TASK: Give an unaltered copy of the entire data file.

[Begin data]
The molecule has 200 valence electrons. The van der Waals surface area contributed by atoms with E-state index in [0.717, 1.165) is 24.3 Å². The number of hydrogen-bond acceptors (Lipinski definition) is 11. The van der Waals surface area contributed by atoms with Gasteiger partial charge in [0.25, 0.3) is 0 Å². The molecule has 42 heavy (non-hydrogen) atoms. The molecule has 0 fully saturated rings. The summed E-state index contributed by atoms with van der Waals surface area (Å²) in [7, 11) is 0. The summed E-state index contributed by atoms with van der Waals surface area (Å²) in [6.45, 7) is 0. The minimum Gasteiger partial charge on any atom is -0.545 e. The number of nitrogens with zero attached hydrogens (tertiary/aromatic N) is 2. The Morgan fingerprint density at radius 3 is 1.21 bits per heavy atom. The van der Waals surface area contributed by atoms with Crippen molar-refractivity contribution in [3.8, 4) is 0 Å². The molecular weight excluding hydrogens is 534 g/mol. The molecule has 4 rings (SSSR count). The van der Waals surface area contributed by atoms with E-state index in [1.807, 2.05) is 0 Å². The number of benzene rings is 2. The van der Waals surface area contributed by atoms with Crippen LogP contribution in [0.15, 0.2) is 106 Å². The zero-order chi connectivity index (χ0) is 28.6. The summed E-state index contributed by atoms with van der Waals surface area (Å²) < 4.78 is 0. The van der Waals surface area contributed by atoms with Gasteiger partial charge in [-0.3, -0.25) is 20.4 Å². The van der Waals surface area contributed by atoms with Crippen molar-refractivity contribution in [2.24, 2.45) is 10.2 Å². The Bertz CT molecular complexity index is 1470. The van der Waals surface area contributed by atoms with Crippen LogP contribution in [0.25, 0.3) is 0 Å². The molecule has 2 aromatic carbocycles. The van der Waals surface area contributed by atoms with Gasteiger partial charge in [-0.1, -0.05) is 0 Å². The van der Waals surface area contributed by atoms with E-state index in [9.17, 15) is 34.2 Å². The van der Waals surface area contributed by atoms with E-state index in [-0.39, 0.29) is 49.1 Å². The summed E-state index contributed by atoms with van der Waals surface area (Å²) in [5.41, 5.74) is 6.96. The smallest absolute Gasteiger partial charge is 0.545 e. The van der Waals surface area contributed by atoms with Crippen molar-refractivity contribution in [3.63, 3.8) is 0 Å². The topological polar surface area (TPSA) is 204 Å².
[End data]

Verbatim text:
The molecule has 200 valence electrons. The van der Waals surface area contributed by atoms with E-state index in [0.717, 1.165) is 24.3 Å². The number of hydrogen-bond acceptors (Lipinski definition) is 11. The van der Waals surface area contributed by atoms with Gasteiger partial charge in [0.25, 0.3) is 0 Å². The molecule has 42 heavy (non-hydrogen) atoms. The molecule has 0 fully saturated rings. The summed E-state index contributed by atoms with van der Waals surface area (Å²) in [7, 11) is 0. The summed E-state index contributed by atoms with van der Waals surface area (Å²) in [6.45, 7) is 0. The minimum Gasteiger partial charge on any atom is -0.545 e. The number of nitrogens with zero attached hydrogens (tertiary/aromatic N) is 2. The Morgan fingerprint density at radius 3 is 1.21 bits per heavy atom. The van der Waals surface area contributed by atoms with Crippen molar-refractivity contribution in [3.8, 4) is 0 Å². The molecular weight excluding hydrogens is 534 g/mol. The molecule has 4 rings (SSSR count). The van der Waals surface area contributed by atoms with E-state index in [1.807, 2.05) is 0 Å². The number of benzene rings is 2. The van der Waals surface area contributed by atoms with Crippen LogP contribution in [0.15, 0.2) is 106 Å². The zero-order chi connectivity index (χ0) is 28.6. The summed E-state index contributed by atoms with van der Waals surface area (Å²) < 4.78 is 0. The van der Waals surface area contributed by atoms with Gasteiger partial charge in [-0.3, -0.25) is 20.4 Å². The van der Waals surface area contributed by atoms with Crippen molar-refractivity contribution in [2.24, 2.45) is 10.2 Å². The Bertz CT molecular complexity index is 1470. The van der Waals surface area contributed by atoms with Crippen LogP contribution in [0.25, 0.3) is 0 Å². The molecule has 2 aromatic carbocycles. The van der Waals surface area contributed by atoms with Gasteiger partial charge in [-0.1, -0.05) is 0 Å². The van der Waals surface area contributed by atoms with E-state index in [9.17, 15) is 34.2 Å². The van der Waals surface area contributed by atoms with E-state index in [-0.39, 0.29) is 49.1 Å². The summed E-state index contributed by atoms with van der Waals surface area (Å²) in [5.41, 5.74) is 6.96. The smallest absolute Gasteiger partial charge is 0.545 e. The van der Waals surface area contributed by atoms with Crippen molar-refractivity contribution in [3.63, 3.8) is 0 Å². The topological polar surface area (TPSA) is 204 Å².